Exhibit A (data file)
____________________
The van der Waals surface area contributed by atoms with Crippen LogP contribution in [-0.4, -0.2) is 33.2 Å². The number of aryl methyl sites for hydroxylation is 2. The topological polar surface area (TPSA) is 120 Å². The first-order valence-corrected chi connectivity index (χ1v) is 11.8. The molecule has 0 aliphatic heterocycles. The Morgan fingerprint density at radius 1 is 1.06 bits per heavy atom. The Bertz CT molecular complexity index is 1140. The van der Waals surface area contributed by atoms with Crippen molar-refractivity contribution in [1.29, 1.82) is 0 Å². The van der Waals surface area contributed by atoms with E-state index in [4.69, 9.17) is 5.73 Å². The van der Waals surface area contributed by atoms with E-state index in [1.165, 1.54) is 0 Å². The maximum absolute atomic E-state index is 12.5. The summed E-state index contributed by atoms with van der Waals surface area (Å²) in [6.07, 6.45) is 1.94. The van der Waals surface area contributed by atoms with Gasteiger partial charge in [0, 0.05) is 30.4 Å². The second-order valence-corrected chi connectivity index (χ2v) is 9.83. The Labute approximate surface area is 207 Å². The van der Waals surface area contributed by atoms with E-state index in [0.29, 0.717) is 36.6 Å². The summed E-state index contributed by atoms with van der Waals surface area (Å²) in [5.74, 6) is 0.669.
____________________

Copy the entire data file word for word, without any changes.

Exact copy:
The van der Waals surface area contributed by atoms with Crippen LogP contribution in [-0.4, -0.2) is 33.2 Å². The number of aryl methyl sites for hydroxylation is 2. The topological polar surface area (TPSA) is 120 Å². The first-order valence-corrected chi connectivity index (χ1v) is 11.8. The molecule has 0 aliphatic heterocycles. The Morgan fingerprint density at radius 1 is 1.06 bits per heavy atom. The Bertz CT molecular complexity index is 1140. The van der Waals surface area contributed by atoms with Crippen molar-refractivity contribution in [1.29, 1.82) is 0 Å². The van der Waals surface area contributed by atoms with E-state index in [4.69, 9.17) is 5.73 Å². The van der Waals surface area contributed by atoms with E-state index in [1.165, 1.54) is 0 Å². The maximum absolute atomic E-state index is 12.5. The summed E-state index contributed by atoms with van der Waals surface area (Å²) in [6.07, 6.45) is 1.94. The van der Waals surface area contributed by atoms with Gasteiger partial charge in [0, 0.05) is 30.4 Å². The second-order valence-corrected chi connectivity index (χ2v) is 9.83. The Labute approximate surface area is 207 Å². The van der Waals surface area contributed by atoms with E-state index in [0.29, 0.717) is 36.6 Å². The summed E-state index contributed by atoms with van der Waals surface area (Å²) in [5.74, 6) is 0.669.